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Willpower: Mystery or Science?

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By Mudit Jha | 25th June, 2022

Willpower sounds like a thing that just exists within us physically. As if energy pushing us to “Roll up our sleeves and get working”. But in reality, it has a lot to do with how we function as humans psychologically and our brains.

It's not so mysterious as one might claim it to be. Let's see how we can harness this power!

What is willpower? 🤔

First off, let’s understand that willpower is a function related to the prefrontal cortex near the forehead which is responsible for controlling our decisions, behavior, cognition, and emotional thinking.

So, willpower is certainly a tangible thing that functions within our brains actively. Self-control is a common topic when discussing willpower because our ability to control our actions ultimately decides how we distribute our energy to tasks.

Dictionary Definitions:

-The ability to control one's own actions, emotions, or urges.
-A very strong determination to do something.
-The ability to control yourself with strong determination that allows you to do something difficult (such as lose weight or quit smoking)

One thing that the dictionary definitions lack to explain is that- Will power is a finite resource. More than ability, willpower is the currency of decision-making. You trade your willpower for the choices you make.

“If you use your willpower to make a difficult choice, your next decision may be even harder.”

Willpower is a like battery that eventually runs out. Contrary to what the popular quote- “where there is a will there is a way” says, willpower is always being drained with every decision and resistance we make.

🍫 A Case Study

In a study at Stanford University it was found that in a group of children who were left in a room with chocolate for 15 mins, only a handful actually managed to resist the temptation to pick up the sweet candy. This experiment revealed that our willpower depletes as time goes on and the more we resist and think about resisting, the more quickly we lose control over our decisions.

The brain is designed to burn 1/5 of the human body’s entire calories.

👈 That is a massive amount considering the size of the brain. This explains why after a long day from school or work, we are usually mentally exhausted.

Draining Willpower 😩

According to Gary Keller, Author of The ONE Thing, some of the activities that tax our willpower include:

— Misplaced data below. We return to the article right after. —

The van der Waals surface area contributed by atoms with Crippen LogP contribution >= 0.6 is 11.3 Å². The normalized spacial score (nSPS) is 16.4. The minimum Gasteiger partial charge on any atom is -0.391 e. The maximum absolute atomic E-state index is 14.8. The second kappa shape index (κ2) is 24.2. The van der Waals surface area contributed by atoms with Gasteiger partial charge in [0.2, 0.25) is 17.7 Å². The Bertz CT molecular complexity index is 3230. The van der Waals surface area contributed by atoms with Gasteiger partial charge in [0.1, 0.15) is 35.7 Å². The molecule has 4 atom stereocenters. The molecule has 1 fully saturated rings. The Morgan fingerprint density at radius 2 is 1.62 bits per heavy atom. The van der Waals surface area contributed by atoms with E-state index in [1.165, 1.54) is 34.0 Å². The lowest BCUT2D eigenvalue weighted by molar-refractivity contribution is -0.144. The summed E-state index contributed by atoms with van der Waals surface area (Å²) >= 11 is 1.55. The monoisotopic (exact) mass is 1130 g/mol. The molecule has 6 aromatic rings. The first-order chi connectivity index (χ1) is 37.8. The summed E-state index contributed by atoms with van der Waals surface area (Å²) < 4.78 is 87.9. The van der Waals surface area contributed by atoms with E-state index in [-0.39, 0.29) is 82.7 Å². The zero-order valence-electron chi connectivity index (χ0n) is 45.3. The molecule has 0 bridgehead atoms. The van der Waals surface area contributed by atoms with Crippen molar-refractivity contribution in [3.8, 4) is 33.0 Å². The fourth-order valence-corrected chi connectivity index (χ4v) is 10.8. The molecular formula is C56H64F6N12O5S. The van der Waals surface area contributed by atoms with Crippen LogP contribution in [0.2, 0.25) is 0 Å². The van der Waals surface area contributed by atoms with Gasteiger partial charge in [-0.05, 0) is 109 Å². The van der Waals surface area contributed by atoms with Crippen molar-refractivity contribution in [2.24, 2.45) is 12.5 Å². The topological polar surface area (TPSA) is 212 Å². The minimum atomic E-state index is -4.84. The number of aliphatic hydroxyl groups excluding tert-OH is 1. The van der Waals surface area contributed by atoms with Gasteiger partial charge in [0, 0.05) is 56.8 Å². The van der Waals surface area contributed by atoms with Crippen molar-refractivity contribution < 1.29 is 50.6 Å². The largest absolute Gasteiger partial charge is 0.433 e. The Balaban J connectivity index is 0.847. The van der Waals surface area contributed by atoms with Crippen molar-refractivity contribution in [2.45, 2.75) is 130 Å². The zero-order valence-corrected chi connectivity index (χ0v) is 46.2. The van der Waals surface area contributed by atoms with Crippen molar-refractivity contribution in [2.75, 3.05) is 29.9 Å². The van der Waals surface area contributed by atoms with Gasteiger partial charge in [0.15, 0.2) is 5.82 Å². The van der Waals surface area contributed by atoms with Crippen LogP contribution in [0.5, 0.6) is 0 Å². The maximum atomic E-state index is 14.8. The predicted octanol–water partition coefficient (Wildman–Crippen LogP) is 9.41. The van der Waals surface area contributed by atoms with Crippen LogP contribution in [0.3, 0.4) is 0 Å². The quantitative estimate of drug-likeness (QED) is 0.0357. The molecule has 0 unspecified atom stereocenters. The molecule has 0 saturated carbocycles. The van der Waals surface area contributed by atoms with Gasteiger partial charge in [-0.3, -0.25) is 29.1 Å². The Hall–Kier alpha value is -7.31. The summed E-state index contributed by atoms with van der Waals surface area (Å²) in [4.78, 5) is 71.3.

• 🏋️‍♂️ Implementing New behaviors

    New habits take willpower to develop. We are asking our brains to consciously implement something in new our life that hasn’t been implemented previously. Such starting a morning workout routine: in the start, it takes large amounts of willpower to get going until it eventually becomes a habit.

  • 🙊Resisting Temptations

    Just like the Stanford chocolate experiment- the more we try to resist, the more our energy to resist depletes.

  • 📝 Taking Tests

    We all know how draining tests are. Well, it turns out they drain our willpower just as much as they drain our energy. Have you ever sat down for a 3-hour test and felt energized and motivated to go and study some more?! Well, most likely not! You would want to rest and relax.

  • 🤡 Trying to impress others

    This is one of those things that we as human beings are instinctively wired to do, but we also have the ability to control and suppress that urge to preserve our energy. It's not wrong to want to impress others; it just matters whom and why we wish to impress. (Read more about this topic in my previous article.)

  • 😩 Doing something you don’t enjoy

    We all have things we hate doing as students: homework, studying for tests, and working on things we don’t enjoy it is just a recipe for draining energy. If we are not interested in doing the task then it will consume and destroy the enjoyment process entirely.

These are just a few things that work towards draining our limited willpower and mental energy.

These are just a few things that work towards draining our limited willpower and mental energy.

Key Term- Instant Gratification ⚡
The need for quick results and satisfaction is known as “Instant Gratification,” which is a strong indicator of low willpower. Whenever we pick short-term enjoyment over long-term results, we are actively giving in to our desires.

📍 What does all this mean?

  1. Our willpower is limited. Managing it is the key to any success.
  2. Willpower is timely. Find out when you are at peak performance and consistently align and reserve that time period for the most important and crucial daily tasks.
  3. Don’t compromise fueling your brain. It consumes 1/5 of our calories and needs to be energized for best performance.

- A quote to end it off! The ONE Thing by Gary Keller.

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